A group of “New Democrats” led by Representative Melissa Bean has reportedly won major concessions in the financial reform fight:
The compromise reached late Wednesday between pro-reform House Democrats and the banker-friendly wing of the party could significantly weaken consumer protection in states where lawmakers support tougher rules against tactics such as predatory lending and excessive ATM fees than historically submissive federal regulators.
Barney Frank chalked up Bean’s intransigence to the lobbying of a generic group of “big banks,” without providing much in the way of details. The Huffington Post has pointed to the amount of campaign cash flowing from Wall Street, and Public Citizen released a report on the subject on Tuesday.
But “big banks” have a human side, after all; Bean draws her support from real, live, human beings. And a closer look at who these people are suggests that the Representative’s efforts are backed by financial elites tightly linked to President Obama.
Bean’s Wall Street is located not in New York but Obama’s Chicago (she represents the northern suburbs). The Representative draws heavily on a group of mega-donors that includes close friends of the first family, elite “bundlers” of Obama campaign cash, and two individuals who have been, at various points, rumored to be up for cabinet-level posts.
Two of these mega-donors are John W Rogers and Mellody Hobson, executives at mutual fund company Ariel Capital Management, who have given more than $14,200 combined to Bean, including $4600 in July 2009 alone, according to OpenSecrets.
Rogers is a personal friend of Barack and Michelle Obama, and his ex-wife currently serves as the White House social secretary (yes – that social secretary; she also shares a Georgetown apartment with Valerie Jarrett). Hobson has been a fundraiser for Obama since his first campaign, in 1995, and was rumored for an economic advisory post in the administration.
Obama’s “favorite banker,” JP Morgan CEO Jamie Dimon, recently rumored to be a possible successor to Treasury Secretary Tim Geithner, is also a major Bean donor, giving her $5900 since 2005 and $2000 in 2009 alone. Dimon is in New York now, but spent a critical period heading Bank One in Chicago, where he appears to have gotten close to Jarrett, Rahm Emanuel, and other Obama insiders.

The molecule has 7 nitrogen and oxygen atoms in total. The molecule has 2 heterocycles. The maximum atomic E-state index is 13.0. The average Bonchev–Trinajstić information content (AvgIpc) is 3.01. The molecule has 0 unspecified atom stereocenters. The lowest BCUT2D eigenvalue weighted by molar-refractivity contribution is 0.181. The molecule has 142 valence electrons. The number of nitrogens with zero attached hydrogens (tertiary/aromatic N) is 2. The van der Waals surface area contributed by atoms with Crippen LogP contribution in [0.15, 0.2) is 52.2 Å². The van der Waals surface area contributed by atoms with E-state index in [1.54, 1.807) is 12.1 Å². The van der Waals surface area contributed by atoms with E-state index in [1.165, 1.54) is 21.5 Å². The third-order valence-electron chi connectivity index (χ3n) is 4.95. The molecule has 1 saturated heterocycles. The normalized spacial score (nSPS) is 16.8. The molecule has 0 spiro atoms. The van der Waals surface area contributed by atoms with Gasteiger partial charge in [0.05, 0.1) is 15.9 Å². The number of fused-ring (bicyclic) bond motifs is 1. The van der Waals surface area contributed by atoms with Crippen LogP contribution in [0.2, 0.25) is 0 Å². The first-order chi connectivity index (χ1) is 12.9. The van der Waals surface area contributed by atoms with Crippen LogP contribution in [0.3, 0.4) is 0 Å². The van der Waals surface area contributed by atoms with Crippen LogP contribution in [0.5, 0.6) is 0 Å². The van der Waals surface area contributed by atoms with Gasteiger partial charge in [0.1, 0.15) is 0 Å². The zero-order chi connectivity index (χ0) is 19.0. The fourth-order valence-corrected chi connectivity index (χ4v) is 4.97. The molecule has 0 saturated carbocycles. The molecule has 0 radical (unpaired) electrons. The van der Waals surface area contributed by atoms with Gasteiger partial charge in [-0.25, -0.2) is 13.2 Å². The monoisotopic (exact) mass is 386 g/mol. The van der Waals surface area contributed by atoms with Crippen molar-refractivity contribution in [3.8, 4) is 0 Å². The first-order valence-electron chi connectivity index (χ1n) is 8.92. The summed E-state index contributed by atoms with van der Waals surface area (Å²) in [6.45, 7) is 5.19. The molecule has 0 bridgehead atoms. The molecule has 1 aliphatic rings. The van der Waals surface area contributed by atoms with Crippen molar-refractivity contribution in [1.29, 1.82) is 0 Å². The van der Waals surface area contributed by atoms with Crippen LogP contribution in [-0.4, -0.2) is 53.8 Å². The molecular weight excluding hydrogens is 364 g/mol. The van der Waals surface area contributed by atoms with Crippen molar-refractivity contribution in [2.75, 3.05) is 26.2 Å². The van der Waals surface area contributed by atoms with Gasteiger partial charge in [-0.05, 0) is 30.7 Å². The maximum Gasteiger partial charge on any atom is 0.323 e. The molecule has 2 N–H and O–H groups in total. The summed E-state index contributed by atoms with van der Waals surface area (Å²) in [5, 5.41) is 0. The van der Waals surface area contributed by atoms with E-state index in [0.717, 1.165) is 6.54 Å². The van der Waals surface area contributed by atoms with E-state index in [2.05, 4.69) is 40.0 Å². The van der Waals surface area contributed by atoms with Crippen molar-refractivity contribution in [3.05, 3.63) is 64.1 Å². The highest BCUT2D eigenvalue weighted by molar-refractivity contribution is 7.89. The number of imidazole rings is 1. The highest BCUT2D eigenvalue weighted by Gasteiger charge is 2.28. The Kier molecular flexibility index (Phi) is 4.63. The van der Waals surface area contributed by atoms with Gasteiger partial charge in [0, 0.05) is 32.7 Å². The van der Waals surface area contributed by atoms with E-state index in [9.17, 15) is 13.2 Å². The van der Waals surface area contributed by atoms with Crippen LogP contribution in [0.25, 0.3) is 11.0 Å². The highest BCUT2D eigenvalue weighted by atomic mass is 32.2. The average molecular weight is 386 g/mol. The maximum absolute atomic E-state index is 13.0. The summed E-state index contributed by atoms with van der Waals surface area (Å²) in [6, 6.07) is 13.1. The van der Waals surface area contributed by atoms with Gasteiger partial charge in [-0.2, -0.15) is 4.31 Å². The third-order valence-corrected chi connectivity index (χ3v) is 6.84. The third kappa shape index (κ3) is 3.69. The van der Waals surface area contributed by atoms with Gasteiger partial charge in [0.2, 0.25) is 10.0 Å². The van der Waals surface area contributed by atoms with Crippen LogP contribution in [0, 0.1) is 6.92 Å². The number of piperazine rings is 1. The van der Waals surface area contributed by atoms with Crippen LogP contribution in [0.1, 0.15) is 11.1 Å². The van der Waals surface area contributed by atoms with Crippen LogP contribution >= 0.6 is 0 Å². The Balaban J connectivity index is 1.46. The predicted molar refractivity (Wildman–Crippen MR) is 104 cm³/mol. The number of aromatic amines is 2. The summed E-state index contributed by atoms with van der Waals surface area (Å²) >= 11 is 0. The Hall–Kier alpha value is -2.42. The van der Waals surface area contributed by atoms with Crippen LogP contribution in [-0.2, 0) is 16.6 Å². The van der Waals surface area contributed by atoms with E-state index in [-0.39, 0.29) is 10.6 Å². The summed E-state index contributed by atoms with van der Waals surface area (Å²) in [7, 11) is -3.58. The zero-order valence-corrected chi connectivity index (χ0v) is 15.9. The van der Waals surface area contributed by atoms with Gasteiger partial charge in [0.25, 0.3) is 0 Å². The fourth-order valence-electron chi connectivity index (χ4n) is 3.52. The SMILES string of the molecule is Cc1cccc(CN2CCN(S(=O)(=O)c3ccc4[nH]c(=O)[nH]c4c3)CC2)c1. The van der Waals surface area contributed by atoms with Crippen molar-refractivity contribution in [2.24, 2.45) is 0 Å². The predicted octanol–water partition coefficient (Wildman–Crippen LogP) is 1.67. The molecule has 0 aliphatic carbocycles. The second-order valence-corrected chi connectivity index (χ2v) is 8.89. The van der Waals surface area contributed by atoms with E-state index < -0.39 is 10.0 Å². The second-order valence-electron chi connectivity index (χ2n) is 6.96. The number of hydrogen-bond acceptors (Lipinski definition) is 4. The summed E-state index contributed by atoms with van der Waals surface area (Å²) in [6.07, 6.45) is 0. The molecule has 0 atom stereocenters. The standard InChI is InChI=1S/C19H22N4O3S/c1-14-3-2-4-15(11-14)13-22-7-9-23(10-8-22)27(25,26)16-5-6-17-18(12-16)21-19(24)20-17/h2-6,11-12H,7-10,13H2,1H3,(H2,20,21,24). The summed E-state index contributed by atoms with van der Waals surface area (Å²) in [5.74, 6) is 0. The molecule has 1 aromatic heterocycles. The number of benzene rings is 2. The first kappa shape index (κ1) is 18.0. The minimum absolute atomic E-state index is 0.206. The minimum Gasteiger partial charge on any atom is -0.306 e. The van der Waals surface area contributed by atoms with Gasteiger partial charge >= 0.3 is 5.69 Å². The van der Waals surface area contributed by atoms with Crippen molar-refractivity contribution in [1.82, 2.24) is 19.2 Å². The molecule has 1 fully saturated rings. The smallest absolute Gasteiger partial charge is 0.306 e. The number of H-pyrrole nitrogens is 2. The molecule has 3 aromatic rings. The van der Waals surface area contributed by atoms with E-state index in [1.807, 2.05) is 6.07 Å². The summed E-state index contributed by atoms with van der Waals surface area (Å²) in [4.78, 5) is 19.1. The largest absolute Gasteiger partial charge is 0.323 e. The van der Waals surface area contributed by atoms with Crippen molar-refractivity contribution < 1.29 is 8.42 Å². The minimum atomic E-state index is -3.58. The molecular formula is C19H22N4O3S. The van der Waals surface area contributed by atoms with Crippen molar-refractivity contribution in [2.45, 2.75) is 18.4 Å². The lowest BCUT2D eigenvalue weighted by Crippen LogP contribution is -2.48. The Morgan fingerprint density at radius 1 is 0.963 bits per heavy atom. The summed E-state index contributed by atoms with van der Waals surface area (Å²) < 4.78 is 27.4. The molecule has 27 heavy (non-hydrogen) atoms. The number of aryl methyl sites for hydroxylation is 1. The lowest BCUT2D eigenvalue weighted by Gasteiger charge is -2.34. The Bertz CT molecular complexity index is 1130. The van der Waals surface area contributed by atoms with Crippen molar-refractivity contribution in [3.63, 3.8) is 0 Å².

JP Morgan executive Bill Daley (brother of Richard), another major political force in the windy city, has given Bean $8520 over the years, and $2000 this year. Daley is also a key Obama backer and was rumored to be a candidate for Secretary of Commerce, at one point.
JP Morgan has a lot riding on the financial reform fight, especially on regulation of derivatives. That may explain Dimon and Daley’s support, and the $11,000 Bean took in from key JP Morgan executives in the space of ten days in late June.
In addition to support from Dimon and Daley, Bean took contributions from JP Morgan lobbyist Peter Scher, executive Blythe Masters (leading derivatives expert and chair emeritus of SIFMA), chief risk officer Barry Zubrow, chief investment officer Althea Duersten, and head of commercial banking Todd Maclin.
More recently, Obama bundler Bruce Heyman, a Chicago-based Goldman Sachs executive, maxed out to Bean in late September. He shows more liberal tendencies than some of his friends, and had never given to the New Democrat before. Heyman raised over $50,000 for Obama, and contributed over $20,000 to his campaign and “victory fund.”
Other Obama-linked Chicago financial elites giving big to Bean this year include Penny Pritzker, Obama’s campaign finance chair; Obama bundlers Stephen Malkin and Michael Sacks, both of Grosvenor Capital Management; Obama bundler James Tyree of Mesirow Financial; and Debra Cafaro, CEO of real estate investment trust Ventas, who has given over $20,000 to Obama. Cafaro, Pritzker, and Tyree all joined JP Morgan executives in giving big to Bean in late June.
The list goes on and on; we’re only scratching the surface here.
Regardless of who Bean is taking her marching orders from, Obama’s inner circle retains significant leverage over the Representative from Illinois. To understand her as a rogue element within her party, doing Wall Street’s bidding and crossing senior leadership, is to completely disregard the roots of power in the White House and the Democrat-controlled Congress.
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